The Mitchell and Kenyon documentaries, largely of people as far as I have got so far, are at normal speed and I think adds a great deal. No sign of them being in any way artificial even though it was no doubt achieved “digitally”..

With or without the permission of his estate, using an animated version of Peter Cushing has everything to do with commerce and nothing to do with art, same with the Ford Puma advert with Steve McQueen, or a pseudo-Audrey Hepburn selling Galaxy chocolate (how dare they??!!).

I know of at least two family members who were in WWI, a great-great-uncle (he was killed) and my great-grandfather, whom I knew. If their images were used to make such a film as They Shall Not Grow Old, which is fundamentally to the opposite of anything that glorifies war, I would be profoundly touched and I would feel that their time as soldiers would have come to some use eventually. My great-grand-mother, whom I also knew, never recovered from losing her brother. No-one ever recovers from war, they learn to live with it, if they can.

The war to end all wars didn’t end any war unfortunately. I saw They Shall Not Grow Old at the Cameo, Edinburgh, last night. Comparatively, not many of us know we’re born, do we? Given humanity’s (“humanity”…) past performance and what it is capable of doing as we speak, I’m not naive enough to think that the film will dampen our general appetite for conflict, but it may have an impact none the less. It should be shown everywhere in the country for a few weeks and then in secondary schools, if edited in places, and then shown again regularly, on television and in cinemas.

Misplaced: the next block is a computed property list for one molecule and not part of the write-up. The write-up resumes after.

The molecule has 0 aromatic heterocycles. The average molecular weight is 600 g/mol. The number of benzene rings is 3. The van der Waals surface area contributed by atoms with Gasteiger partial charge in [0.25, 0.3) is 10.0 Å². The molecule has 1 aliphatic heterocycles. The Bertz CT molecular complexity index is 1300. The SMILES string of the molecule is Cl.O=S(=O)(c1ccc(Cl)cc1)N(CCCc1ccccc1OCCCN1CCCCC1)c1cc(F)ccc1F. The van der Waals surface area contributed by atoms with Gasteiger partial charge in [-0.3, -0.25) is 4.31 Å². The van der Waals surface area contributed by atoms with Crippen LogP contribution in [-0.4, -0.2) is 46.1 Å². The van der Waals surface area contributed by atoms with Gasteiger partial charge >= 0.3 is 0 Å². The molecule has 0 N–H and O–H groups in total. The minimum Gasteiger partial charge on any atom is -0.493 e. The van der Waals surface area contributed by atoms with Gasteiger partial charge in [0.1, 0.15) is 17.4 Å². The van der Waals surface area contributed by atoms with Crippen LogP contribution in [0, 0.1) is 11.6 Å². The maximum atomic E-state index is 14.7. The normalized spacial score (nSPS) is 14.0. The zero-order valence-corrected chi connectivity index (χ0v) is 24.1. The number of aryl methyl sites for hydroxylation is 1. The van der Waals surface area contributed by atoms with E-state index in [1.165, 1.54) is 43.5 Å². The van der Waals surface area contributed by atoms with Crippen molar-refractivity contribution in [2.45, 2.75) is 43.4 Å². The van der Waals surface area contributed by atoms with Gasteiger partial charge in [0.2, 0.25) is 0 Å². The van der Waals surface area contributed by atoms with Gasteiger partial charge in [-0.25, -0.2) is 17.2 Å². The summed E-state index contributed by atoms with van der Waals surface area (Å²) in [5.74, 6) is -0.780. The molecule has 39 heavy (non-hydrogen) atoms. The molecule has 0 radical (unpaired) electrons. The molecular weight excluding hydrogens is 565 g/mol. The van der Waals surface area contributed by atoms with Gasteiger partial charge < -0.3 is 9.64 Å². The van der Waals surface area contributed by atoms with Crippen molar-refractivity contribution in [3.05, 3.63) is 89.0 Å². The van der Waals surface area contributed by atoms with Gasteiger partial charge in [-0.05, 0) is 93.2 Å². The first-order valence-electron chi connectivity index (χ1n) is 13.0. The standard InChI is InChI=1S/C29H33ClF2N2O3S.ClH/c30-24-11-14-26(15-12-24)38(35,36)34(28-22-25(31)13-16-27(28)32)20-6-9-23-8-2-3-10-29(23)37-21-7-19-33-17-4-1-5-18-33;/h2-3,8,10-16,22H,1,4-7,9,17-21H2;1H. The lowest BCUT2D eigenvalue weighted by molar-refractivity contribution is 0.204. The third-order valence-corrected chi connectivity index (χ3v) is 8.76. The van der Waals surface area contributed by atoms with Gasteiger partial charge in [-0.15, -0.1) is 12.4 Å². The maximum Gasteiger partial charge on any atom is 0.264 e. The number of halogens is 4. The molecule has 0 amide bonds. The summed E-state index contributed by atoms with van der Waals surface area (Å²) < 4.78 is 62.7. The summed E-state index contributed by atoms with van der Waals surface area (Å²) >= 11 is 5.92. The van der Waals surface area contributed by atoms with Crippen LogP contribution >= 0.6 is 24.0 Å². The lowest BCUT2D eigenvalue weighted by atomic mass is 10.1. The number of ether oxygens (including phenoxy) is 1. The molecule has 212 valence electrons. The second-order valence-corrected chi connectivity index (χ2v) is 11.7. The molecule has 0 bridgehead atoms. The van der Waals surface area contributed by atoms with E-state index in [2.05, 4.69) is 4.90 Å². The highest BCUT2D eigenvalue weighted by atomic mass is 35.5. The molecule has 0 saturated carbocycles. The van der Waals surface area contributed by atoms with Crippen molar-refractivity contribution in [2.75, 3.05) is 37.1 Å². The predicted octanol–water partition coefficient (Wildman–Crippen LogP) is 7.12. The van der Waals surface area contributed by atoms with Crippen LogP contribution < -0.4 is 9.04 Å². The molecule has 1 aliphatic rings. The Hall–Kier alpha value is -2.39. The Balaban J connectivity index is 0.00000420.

Mademoiselle from Armentieres, parlez-vous… The song has been in my head since last night. The only earworm I can remember that I haven’t tried to get rid of, at all.

Thanks for your poignant report, Sophie. I find anything about the Great War very touching and thought-provoking. I am not sure I would be able to contain my emotions in the cinema so I shall get the DVD as soon as it’s available so that I can watch it scene by scene.

In Sheringham, on the north Norfolk coast, a There But Not There transparent effigy of a WW1 soldier was decapitated by vandals soon after its installation on a public seat by the Royal British Legion. Understandably, this has caused immense outrage and demonstrates that much more needs to be done to educate and inform – not just about war, but about respect, pride, remembrance and civic values.